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References to a ‘culture of acceptance’ most often conjure up a positive connotation, especially in our context with its unfortunate history of ‘non-acceptance’ and prejudice. The term usually refers to an attitude of embracing a diversity of views, backgrounds, and opinions and accommodating differences along political, cultural, gender, and religious lines. But there is a new, much more ominous ‘culture of acceptance’ taking root in our society; adopting an attitude of indifference and even complacency when it comes to those phenomena eroding our future prospects as a nation. There can be little disagreement about the general state of decay we are currently experiencing in our various structures of governance on nearly all levels. This includes government departments that are not functioning properly. Some of these structures have been systematically eroded through corruption and inefficiency over a sustained period of time.


On top of that, we have escalating crime, ranging in manifestation from gender-based violence (GBV)to organised crime syndicates that are infiltrating and effectively paralysing some of our most important sectors. All of these contribute to a sagging economy, preventing the economic growth that our country so desperately needs in order to move forward. Our current disconcerting national financial status is clearly the result of not only poor government performance, but also a totally deficient policy environment. One of the things that the COVID-19 pandemic illuminated is how quickly society can adapt to a ‘new normal’. Things that were altogether unthinkable and outside the frame of reference for most – such as a national lockdown, social distancing and mandatory public mask-wearing – quickly became acceptable and commonplace after they were introduced. Regrettably, the same trend is visible when it comes to our response to government’s non-performance, rampant crime and economic pressures that we are currently experiencing. The difference is that there is no greater common good that should make us summarily accept the current status quo.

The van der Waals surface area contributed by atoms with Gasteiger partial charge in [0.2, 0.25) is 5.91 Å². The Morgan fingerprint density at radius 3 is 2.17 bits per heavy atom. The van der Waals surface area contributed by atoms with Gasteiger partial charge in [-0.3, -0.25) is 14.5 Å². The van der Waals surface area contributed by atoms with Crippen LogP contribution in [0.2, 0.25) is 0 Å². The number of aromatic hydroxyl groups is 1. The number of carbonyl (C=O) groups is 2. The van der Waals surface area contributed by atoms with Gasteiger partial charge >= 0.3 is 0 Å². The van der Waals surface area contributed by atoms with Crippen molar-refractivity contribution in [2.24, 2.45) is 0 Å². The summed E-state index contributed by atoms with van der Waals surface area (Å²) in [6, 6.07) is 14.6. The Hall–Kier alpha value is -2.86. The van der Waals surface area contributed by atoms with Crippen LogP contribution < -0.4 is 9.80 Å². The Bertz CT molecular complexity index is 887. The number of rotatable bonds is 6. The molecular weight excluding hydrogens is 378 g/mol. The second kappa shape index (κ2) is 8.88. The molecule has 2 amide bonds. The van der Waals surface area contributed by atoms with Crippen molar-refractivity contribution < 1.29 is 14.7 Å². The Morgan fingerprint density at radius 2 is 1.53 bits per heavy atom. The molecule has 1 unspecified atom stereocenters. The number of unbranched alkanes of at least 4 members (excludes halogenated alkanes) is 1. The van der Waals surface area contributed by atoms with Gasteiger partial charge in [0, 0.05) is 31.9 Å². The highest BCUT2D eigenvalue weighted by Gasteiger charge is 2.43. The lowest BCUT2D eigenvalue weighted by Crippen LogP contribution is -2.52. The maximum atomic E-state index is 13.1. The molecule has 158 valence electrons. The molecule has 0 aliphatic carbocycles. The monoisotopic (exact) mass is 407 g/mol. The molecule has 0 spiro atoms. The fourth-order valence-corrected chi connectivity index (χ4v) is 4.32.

We shake our heads when we hear about yet another corruption scandal or another murder. But instead of speaking out or voicing out our concerns in some constructive way, we tend to quickly and quietly find individual ways of working around obstacles. While on some level, it is admirable that ordinary people are showing resilience and innovation and increasingly choosing to do things for themselves amid government failures, it is, however, also indicative of an alarming downgrading of our societal values. The question is; has our current situation created a society that has simply accepted its fate? Or has it created a society that has become more innovative and creative, actively navigating current challenges, and finding new solutions to societal issues independent of government? And what should be our reaction to the challenges we currently face?


As with many things, I believe the truth lies somewhere in the middle. While it is vital that ordinary people and the private sector find ways of working around government shortcomings, it is just as vital that they remain vocal, pointing out government failures and questioning the conduct and decisions of our elected leaders. Public reaction should, however, not stay with objections alone, but evolve into physical action.  There should also be a willingness to work with struggling government institutions and incorporate other role players in order to find real solutions together. As a responsible citizenry, simply being quiet and complacent is our worst option.

Professor Petersen

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